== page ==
Forgot What it Means to be a Jew

Israeli Author Yoram Kanyuk and the ‘Nakba’

On the day that the Arabs and their supporters from the left ‘celebrated’ their audacious lie about the ‘nakba’, which in essence is the cry of the robbed Cossack who complains about his unsuccessful attempt to violently plunder the Land of Israel and murder the Jewish nation who has returned to his home; on the same exact day, the author, Yoram Kanyuk, publicized his desire to renounce his classification of being ‘Jewish’ in his official identity card, his left-wing comrades wildly applauding him. Kanyuk is one of those people who are willing to recognize the rights of all nations – and even those pretending to be a nation – but prefers to ignore his own nation.

Such an attitude is a miserable repetition of the mistake made by the ‘enlightened’ assimilators of Western Europe 150 years ago. They hoped that by severing ties with their Judaism, they would be accepted as equals amongst the non-Jews, but not only were they not accepted as equals, they aroused a wave of horrible anti-Semitism. In the eyes of your average, normal person, alienating oneself from his ethnic origin is considered treason – and no one loves or honors a traitor. Traitors arouse suspicion and fear, and when they are Jewish – they fan the flames of anti-Semitism. Occasionally they are exploited, but afterwards, they are discarded like a useless vessel.

One can understand the Jews who assimilated 150 years ago. They suffered terribly in those days, and the difficult results of assimilation were as yet unknown. They hoped that in the advanced and developing countries of the times, the dawn of equality, brotherhood, and liberty would shine. However, it was precisely in those countries that the most evil and wicked tragedy of human history – the Holocaust – took place.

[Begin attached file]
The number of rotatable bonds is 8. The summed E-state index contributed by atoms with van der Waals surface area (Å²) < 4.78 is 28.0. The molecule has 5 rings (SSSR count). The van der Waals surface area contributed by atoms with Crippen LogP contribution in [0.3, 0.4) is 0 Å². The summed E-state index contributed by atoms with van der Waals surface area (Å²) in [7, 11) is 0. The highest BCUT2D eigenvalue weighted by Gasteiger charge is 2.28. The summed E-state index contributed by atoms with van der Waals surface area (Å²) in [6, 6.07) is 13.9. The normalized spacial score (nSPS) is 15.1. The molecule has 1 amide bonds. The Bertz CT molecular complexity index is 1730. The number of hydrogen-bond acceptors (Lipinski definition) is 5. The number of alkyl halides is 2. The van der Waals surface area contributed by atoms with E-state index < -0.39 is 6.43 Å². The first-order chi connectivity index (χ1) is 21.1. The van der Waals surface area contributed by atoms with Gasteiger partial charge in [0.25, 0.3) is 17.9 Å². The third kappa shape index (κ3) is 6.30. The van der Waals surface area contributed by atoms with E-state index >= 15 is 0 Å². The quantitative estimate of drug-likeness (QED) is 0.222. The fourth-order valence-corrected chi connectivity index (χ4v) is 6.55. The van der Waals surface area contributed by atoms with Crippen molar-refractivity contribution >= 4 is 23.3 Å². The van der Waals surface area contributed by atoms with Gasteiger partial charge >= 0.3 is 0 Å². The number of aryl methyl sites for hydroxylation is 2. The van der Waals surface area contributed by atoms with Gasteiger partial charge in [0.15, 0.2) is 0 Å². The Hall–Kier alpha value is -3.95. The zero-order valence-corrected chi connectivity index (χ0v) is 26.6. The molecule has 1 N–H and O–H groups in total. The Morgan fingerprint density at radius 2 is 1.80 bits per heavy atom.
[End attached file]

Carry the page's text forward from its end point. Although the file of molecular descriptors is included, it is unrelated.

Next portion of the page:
Today’s Kanyuk could have learned a little from Jewish past, gazing deeper and more lovingly into Jewish tradition. If he has complaints and reservations about Judaism’s present situation as a culture and religion – on the contrary, he should offer his thoughts for public debate in order to improve the situation.


Since Kanyuk and his friends have turned their backs on their own identity, we Jews who are faithful to the Torah and the nation are obligated to complete what they have omitted. We must work with greater vigor, with wisdom and integrity, in order to reveal the light and treasures of the Torah in its entirety, for the benefit and redemption of all mankind, and for the sake of revealing the image of God in man.

The “nakba” ‘celebrations’ should also awaken us to be involved more actively in fighting for our rights over the Land of Israel, and in additional efforts to settle all of its width and breadth.

Our devotion to the Land, and our willingness to fight for it, does not stem from hatred towards any man or group, but rather from the request for historical and moral justice, based on the Torah and conscience. Justice requires that one who incites wars will lose, and as a nation, we should act accordingly, utilizing every war that the Arabs initiate to broaden Jewish settlement in the Land of Israel. If we fail to do so, not only will we have misappropriated our historical duty, but we will also bring closer the next war.